Friday, January 13, 2012

We Need to Talk About Kevin by Lionel Shriver

   Eva Khatchadourian's life changed forever on April 11, 1983 - the day she gave birth to her son, Kevin.  It was supposed to be a day of joy and celebration, but Eva was always apprehensive about becoming a mother, and Kevin is a peculiar child.  He is overly independent, a little too smart, and fiercely manipulative.  Eva is the only one in her family who can see that he is a cruel, calculated individual - at least until the day that 15 year-old Kevin murders 9 of his high school classmates in a sinister, highly-organized fashion.  Written as letters to her husband, Franklin, We Need to Talk About Kevin chronicles Eva's thoughts and memories as she relives Kevin's childhood and the events leading up to the murders.  Through these letters we see an unapologetic woman who never wanted to have children, yet whose life will forever be defined by her son.

   There are so many things I want to say about this novel, but I must first point out that it is so beautifully written that you may forget you're reading prose rather than poetry.  Sometimes I felt like I was reading Leonard Cohen.  For that reason, along with my opinion that Eva Khatchadourian is the most realistic, well-developed character I've ever encountered, I loved this book.  Shriver has tapped into some of the most controversial questions about motherhood and marriage here, and I've never been more sympathetic to a character than I was with Eva.  The nature vs. nurture question has been around for a while, yes, but Lionel Shriver takes the implications much further, especially regarding the emotions, experiences, impulses, and instincts that are ascribed as umbrella terms to motherhood.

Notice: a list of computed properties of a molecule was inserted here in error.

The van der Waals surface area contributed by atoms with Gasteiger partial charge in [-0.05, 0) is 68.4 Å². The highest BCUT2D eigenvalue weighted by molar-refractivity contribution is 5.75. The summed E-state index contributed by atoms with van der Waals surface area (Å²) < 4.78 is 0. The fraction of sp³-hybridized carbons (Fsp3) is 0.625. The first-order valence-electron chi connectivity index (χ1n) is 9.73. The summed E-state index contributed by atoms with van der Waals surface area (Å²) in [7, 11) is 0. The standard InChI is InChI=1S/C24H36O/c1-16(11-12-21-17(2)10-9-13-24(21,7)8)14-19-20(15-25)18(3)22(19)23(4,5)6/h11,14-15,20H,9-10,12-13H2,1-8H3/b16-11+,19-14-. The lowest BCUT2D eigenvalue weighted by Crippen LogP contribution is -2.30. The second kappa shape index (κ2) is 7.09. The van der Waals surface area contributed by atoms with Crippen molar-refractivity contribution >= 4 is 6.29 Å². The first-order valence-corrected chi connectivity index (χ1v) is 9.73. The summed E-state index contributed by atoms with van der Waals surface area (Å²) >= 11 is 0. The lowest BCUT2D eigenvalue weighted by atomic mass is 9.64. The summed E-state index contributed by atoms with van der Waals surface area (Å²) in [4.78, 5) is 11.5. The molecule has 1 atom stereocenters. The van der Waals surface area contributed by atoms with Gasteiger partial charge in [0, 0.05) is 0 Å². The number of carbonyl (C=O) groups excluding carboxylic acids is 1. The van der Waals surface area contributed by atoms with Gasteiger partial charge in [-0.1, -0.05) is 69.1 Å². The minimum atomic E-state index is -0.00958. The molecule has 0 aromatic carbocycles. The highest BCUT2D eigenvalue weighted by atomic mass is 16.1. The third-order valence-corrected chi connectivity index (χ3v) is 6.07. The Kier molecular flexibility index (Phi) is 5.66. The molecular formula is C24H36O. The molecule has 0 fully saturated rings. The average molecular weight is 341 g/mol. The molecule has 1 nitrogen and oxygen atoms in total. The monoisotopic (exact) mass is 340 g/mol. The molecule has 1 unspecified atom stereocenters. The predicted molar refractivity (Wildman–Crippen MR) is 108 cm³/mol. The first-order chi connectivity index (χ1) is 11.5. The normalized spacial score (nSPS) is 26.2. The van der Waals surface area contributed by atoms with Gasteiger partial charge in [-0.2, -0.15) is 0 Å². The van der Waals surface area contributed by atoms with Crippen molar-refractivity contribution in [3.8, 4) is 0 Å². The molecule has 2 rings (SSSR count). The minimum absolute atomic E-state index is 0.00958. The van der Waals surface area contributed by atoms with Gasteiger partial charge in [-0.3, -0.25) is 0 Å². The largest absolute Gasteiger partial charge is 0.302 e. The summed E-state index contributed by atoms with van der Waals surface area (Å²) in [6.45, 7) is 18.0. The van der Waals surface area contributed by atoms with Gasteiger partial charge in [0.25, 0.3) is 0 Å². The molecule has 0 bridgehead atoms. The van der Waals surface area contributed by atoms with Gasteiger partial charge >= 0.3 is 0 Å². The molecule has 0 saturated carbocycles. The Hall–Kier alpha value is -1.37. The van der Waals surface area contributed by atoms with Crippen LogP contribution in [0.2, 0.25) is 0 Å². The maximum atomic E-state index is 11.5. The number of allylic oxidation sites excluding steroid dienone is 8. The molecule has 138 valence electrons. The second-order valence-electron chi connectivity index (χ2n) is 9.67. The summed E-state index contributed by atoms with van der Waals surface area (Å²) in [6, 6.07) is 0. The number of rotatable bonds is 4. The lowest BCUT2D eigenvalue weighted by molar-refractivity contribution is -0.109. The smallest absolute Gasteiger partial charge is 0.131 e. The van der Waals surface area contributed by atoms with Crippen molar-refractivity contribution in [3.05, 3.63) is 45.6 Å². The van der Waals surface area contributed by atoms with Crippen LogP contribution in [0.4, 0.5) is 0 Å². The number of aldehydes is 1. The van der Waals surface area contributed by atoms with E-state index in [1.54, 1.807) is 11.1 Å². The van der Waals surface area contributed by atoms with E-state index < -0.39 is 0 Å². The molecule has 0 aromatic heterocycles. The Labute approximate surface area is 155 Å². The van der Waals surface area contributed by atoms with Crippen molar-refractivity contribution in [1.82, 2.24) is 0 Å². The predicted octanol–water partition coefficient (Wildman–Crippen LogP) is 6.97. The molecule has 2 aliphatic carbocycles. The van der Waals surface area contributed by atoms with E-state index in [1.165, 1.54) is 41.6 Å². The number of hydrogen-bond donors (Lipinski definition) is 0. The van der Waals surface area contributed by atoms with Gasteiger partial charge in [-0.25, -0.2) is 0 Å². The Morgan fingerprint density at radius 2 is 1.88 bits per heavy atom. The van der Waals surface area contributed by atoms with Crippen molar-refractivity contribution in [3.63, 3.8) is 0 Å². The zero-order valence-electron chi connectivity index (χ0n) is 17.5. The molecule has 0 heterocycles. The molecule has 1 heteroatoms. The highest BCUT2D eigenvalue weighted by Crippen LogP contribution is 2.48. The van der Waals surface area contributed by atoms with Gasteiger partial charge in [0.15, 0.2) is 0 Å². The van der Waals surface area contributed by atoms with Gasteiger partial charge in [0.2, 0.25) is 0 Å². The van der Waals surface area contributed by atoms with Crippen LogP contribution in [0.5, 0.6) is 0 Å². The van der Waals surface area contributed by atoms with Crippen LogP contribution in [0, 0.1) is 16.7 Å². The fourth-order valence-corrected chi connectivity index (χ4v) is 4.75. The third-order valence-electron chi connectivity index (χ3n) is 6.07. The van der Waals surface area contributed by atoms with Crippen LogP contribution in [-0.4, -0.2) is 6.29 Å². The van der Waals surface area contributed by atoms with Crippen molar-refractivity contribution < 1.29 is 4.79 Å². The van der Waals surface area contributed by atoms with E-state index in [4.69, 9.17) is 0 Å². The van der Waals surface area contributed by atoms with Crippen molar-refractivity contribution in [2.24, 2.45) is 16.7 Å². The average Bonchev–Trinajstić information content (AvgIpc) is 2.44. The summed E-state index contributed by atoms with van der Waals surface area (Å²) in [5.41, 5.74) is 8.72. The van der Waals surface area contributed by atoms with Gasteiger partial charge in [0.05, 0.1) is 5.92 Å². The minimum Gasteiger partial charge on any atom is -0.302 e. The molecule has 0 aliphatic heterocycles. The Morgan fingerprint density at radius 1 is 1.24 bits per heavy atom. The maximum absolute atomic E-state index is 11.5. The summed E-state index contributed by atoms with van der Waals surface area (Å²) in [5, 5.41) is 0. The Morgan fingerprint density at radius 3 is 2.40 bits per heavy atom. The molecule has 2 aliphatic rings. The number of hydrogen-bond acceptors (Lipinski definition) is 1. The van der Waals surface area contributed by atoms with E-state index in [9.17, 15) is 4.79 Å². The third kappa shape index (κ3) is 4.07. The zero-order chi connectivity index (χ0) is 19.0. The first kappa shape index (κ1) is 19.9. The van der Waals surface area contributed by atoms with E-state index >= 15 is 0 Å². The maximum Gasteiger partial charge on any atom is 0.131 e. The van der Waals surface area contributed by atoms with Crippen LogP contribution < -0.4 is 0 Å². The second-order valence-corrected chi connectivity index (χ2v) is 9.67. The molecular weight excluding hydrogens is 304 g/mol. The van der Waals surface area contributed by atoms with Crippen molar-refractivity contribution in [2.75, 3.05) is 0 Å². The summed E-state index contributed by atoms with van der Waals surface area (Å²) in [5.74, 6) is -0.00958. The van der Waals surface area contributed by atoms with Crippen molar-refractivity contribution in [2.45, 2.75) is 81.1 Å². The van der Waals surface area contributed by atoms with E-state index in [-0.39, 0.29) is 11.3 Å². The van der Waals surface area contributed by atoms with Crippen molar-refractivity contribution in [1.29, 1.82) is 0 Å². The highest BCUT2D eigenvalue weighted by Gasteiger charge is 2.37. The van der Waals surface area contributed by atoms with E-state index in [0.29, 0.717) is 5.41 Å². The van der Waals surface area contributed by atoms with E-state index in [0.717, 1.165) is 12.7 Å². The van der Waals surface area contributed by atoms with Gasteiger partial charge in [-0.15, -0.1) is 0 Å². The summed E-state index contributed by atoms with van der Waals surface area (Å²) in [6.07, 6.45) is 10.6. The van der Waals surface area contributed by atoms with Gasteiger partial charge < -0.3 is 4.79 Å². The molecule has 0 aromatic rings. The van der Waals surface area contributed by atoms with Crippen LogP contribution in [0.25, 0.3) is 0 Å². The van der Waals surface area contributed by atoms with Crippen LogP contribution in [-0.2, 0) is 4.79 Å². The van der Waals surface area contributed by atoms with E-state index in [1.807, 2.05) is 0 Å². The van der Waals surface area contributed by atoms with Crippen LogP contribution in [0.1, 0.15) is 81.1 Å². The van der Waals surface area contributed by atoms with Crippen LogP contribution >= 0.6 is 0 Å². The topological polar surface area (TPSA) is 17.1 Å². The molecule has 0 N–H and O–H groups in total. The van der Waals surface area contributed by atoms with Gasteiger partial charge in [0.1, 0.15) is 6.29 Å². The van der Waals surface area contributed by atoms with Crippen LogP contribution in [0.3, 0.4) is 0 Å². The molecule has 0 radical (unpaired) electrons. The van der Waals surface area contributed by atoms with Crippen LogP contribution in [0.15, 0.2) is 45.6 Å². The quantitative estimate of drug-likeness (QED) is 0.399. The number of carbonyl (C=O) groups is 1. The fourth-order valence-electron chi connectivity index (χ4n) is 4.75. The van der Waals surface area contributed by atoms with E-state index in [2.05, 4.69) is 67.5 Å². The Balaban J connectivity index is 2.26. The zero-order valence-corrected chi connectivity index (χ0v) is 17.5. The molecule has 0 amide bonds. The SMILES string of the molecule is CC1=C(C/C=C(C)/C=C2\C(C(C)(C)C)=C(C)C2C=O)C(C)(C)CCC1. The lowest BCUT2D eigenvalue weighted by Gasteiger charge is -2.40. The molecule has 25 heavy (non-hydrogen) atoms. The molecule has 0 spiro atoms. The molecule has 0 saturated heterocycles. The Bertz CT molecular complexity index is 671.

But just in terms of plot, I am amazed and entranced by Shriver's ability to tell a story.  She doesn't just tell it in terms of chronology or events - Eva's story unfolds as the emotions and memories occur and reemerge.  She must come to terms with things that she never expected to encounter as a wife or mother.  But that is exactly why this unfathomable story is so painfully realistic - because it happens all the time.  People commit atrocious acts of violence every day that end up as white noise in the media.  But white noise on a cultural level can be deconstructed and dissected to reveal the source - all the way down to the deafening shrieks of a single instance in time that, for some, will change everything forever.  We Need to Talk About Kevin removes us as spectators and forces us to realize that none of us are untouchable.

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